Controversy continues regarding the prognostic utility of detection of p53 gene abnormalities in node-negative breast cancer. To resolve this, we used a rapid and nonisotopic PCR-single strand conformation polymorphism method to screen for mutations in exons 4-8 of the p53 gene in primary tumors from 422 node-negative breast cancer patients. The prevalence of p53 mutation in the exons tested was 18%. p53 mutation was significantly associated with several markers of poor prognosis including larger tumor size, high tumor grade, low hormone receptor content, increased expression of MIB-1 (Ki-67), amplification of the HER-2/neu oncogene, and accumulation of the p53 protein. After a median duration follow-up period of 74 months, the parameters of tumor diameter > or =20 mm, HER-2/neu oncogene amplification, and p53 mutation were found to be associated with a statistically significant shortened duration of disease-free and overall survival, but not the parameters of tumor grade, hormone receptor levels, or p53 expression. The poor prognosis associated with p53 mutation was observed primarily in patients with a tumor diameter of > or =20 mm. In multivariate analysis, p53 mutation was a risk factor for increased risk of recurrence and death from breast cancer independent of tumor size, hormone receptor levels, HER-2/neu amplification, and MIB-1 expression. We conclude that a relatively simple and rapid single strand conformation polymorphism method of determining p53 mutation status in node-negative breast cancers can provide independent prognostic information.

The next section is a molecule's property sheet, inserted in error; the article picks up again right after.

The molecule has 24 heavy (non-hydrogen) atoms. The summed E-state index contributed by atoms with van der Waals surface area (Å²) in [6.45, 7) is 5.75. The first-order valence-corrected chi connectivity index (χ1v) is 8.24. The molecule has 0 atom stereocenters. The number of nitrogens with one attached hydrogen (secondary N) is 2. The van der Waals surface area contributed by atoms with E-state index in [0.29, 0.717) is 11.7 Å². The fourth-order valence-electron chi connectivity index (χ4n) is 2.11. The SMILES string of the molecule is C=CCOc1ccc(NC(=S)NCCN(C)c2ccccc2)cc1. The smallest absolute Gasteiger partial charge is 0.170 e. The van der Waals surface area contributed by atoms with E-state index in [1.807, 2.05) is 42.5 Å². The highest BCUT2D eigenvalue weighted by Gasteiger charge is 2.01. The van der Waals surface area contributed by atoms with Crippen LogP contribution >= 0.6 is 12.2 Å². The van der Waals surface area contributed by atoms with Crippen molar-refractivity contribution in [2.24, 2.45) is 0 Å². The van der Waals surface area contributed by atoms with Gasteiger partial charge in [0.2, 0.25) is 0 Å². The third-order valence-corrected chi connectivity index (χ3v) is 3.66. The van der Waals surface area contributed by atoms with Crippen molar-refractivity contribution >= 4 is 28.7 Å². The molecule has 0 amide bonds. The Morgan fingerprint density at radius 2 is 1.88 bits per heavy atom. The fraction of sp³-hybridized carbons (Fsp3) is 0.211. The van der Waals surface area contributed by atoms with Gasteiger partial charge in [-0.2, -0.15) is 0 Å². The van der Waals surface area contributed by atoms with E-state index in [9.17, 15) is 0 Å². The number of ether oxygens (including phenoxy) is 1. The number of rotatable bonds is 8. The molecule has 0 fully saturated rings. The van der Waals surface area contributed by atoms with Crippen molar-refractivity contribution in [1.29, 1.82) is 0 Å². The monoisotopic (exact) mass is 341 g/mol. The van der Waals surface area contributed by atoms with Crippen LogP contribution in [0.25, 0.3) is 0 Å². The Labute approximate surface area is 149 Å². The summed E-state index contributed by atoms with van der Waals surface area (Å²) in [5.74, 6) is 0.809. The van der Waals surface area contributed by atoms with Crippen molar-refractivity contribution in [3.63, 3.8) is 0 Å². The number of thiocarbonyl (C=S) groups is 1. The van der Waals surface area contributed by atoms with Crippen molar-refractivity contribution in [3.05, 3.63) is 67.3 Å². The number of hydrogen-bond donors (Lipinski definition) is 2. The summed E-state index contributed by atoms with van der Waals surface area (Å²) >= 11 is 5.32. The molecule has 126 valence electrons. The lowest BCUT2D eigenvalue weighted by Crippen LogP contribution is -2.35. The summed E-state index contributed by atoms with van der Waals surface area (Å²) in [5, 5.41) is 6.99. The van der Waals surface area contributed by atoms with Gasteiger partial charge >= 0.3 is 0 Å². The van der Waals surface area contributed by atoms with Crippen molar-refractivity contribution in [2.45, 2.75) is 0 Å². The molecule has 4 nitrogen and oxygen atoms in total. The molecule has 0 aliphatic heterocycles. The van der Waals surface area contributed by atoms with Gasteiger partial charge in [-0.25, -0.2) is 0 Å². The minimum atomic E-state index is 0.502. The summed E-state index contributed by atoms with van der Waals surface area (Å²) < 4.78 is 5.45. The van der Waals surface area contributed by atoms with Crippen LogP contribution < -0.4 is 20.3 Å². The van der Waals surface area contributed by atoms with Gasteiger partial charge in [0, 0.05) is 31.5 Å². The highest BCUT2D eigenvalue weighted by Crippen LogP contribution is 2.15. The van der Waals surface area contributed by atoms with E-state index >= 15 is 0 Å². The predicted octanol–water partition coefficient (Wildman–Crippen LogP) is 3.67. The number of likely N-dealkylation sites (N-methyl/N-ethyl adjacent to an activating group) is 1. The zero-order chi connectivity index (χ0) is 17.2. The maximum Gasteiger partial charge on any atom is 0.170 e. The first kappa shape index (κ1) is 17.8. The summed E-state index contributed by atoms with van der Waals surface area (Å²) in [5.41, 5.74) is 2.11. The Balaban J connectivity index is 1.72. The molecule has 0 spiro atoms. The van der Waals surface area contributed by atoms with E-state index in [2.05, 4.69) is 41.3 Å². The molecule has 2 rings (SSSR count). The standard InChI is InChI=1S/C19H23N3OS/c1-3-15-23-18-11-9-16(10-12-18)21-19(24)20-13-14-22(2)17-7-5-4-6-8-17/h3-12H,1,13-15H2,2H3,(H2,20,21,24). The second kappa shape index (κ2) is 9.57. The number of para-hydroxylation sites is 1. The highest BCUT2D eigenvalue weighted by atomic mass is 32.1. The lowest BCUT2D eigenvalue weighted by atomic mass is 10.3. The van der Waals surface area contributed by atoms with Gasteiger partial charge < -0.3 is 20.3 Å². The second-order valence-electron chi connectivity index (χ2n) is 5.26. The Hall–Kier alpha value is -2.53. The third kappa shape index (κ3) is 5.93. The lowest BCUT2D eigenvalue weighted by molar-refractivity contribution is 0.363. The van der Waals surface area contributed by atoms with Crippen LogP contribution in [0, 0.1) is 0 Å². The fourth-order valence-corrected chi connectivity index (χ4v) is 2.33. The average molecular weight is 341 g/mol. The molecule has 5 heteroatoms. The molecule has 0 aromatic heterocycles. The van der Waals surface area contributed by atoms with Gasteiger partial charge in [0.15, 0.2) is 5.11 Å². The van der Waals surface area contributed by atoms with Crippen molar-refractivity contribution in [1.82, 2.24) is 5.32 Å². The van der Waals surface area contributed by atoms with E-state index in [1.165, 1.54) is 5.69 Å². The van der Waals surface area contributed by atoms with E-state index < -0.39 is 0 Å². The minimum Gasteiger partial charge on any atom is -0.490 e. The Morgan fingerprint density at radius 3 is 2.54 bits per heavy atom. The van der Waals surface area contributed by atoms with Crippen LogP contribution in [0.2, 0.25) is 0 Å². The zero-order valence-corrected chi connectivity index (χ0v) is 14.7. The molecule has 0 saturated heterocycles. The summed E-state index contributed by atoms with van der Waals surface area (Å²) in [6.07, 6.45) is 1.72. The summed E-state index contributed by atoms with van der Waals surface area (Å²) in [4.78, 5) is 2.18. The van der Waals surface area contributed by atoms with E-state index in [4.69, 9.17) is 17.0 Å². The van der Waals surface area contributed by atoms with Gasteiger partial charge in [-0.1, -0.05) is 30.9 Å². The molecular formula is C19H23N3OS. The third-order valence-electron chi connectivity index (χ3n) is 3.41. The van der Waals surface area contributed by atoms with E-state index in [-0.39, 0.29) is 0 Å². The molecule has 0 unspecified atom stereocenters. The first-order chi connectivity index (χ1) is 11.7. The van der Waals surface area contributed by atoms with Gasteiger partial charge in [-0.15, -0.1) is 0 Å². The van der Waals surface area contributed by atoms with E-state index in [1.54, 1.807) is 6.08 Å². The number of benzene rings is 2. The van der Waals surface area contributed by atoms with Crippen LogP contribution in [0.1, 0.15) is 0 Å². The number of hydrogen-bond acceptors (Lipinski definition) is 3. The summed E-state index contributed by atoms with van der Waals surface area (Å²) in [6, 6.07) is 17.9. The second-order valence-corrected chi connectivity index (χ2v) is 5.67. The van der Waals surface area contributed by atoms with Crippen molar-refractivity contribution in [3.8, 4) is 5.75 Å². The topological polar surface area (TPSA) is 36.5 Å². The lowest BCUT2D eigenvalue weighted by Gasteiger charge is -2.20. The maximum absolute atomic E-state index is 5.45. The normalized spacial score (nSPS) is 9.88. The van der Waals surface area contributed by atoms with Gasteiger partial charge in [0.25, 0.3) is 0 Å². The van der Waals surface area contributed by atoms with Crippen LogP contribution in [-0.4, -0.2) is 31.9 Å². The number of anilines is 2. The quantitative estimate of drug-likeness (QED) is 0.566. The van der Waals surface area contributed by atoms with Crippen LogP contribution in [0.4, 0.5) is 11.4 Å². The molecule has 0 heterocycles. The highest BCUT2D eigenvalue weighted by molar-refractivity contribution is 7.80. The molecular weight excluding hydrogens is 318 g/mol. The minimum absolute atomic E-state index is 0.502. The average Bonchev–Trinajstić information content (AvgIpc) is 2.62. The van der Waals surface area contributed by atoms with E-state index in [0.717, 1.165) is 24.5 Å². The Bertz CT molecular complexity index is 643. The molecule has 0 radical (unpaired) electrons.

This content is only available via PDF.